Note: Although a seafarer’s entry into Canada may be permitted, there are also certain travel restrictions and exemptions, which may vary from time to time, when moving between or within certain provinces and territories.
Domestic crew changes
An Interim Order made under the Canada Shipping Act, 2001, entitled Interim Order No. 2 Respecting Vessel Restrictions and Vaccination Requirements Due to the Coronavirus Disease 2019 (COVID-19) prohibits the operation of any Canadian vessel that either operates, or is part of a fleet of vessels containing at least one vessel that operates, with 12 or more crew on board, unless certain requirements in the Interim Order are met, namely:
- for any persons, other than a passenger, onboard to:
- have received the first dose of a COVID-19 vaccination; and
- be fully vaccinated no later than January 24, 2022;
- for any persons, other than a passenger, who are not fully vaccinated to provide the following test results to the vessel’s Authorized Representative prior to boarding the vessel:
- A negative COVID-19 test result that was performed no more than 72 hours prior to the person boarding the vessel; or
- A positive COVID-19 test result that was performed at least 10 days, but no more than 180 days, prior to the person boarding the vessel; and
- for the vessel’s Authorized representatives to have developed and implemented a vaccination policy outlining vaccination requirements for persons, other than a passenger, onboard the vessel, as well as measures to mitigate the risk of COVID-19 transmission.
Canadian vessels operating domestically should follow the advice of their employer, and direction from provincial and territorial health measures and authorities.
Anyone who has close contact with someone who has, or is suspected to have, COVID-19 should self-isolate for the duration and manner specified by the applicable local health authority.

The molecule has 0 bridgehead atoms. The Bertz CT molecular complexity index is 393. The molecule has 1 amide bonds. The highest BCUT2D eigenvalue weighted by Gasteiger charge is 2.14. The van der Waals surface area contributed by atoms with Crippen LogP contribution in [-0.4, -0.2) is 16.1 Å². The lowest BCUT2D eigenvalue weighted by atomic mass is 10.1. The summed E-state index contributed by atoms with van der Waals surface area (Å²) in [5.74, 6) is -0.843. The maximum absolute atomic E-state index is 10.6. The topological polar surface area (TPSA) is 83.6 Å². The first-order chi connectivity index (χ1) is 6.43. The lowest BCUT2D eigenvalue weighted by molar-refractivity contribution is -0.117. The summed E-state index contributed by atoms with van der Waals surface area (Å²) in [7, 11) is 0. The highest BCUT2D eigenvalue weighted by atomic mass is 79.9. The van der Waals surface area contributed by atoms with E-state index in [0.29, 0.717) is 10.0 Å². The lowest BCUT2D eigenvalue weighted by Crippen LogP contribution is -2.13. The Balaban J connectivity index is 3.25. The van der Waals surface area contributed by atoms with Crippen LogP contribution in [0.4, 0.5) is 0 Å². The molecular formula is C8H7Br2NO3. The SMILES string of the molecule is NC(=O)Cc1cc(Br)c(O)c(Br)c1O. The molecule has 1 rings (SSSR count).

Shore leave for seafarers onboard foreign vessels, at Canadian ports, terminals and marine facilities
Shore leave should only be extended to asymptomatic, presumed non-COVID-19 carrying fully vaccinatedFootnote 1 crew members and should not exceed four hours in length per interval; and the seafarer should follow the advice of their employer, the Public Health Agency of Canada, and local health officials.
During this four hour shore leave period, crew members are expected to:
- Follow marine facility-specific COVID-19 protocols;
- Follow PHAC recommendations regarding COVID-19 prevention, including wearing a mask, maintaining proper hand hygiene, physical distancing, and cough/sneeze etiquette;
- Follow applicable public health restrictions from local health authorities;
- Minimize contact with local workers at a destination;
- Closely self-monitor; and,
- Quarantine and contact the local public health authority should they exhibit any COVID-19 signs or symptoms.
Important to note:
- are expected to inform the Master of the vessel of their whereabouts in order to support possible COVID-19 contact tracing, and
- Unvaccinated crew members should only be extended shore leave to obtain a Covid-19 vaccine.
Shore leave for seafarers onboard Canadian vessels making domestic voyages
Authorized representatives are encouraged to leverage their established Workplace Health and Safety Committee or Health and Safety Representative to determine appropriate shore leave measures that take into consideration the unique operating environment of the vessel to mitigate the transmission of COVID-19 while maintaining operations.
Crew onboard Canadian domestic vessels should follow the advice of their employer, the Public Health Agency of Canada, and local health officials.
Exemption from quarantine plan requirement for asymptomatic, presumed non-COVID-19 carrying seafarers - both Canadian and foreign nationals
As of September 15, 2021, asymptomatic seafarers are exempt from the requirement to have a quarantine plan on arrival in Canada; however, they still must provide relevant information, including travel and contact information through the ArriveCAN mobile app (iOS or Android) – this declaration has been mandatory since November 21st 2020 and must be done 72 hours prior arriving in Canada.
Exchanges in personnel and movement of marine sector employees are critical to the flow of marine trade, community resupply and marine safety and security.
The following persons arriving on commercial vessels are exempted from mandatory quarantine provisions for COVID-19 pursuant to the Quarantine Act orders on the condition that they do not have reasonable grounds to suspect they have COVID-19, that do not have signs and symptoms of COVID-19, including a fever and cough or a fever and difficulty breathing, nor have COVID-19: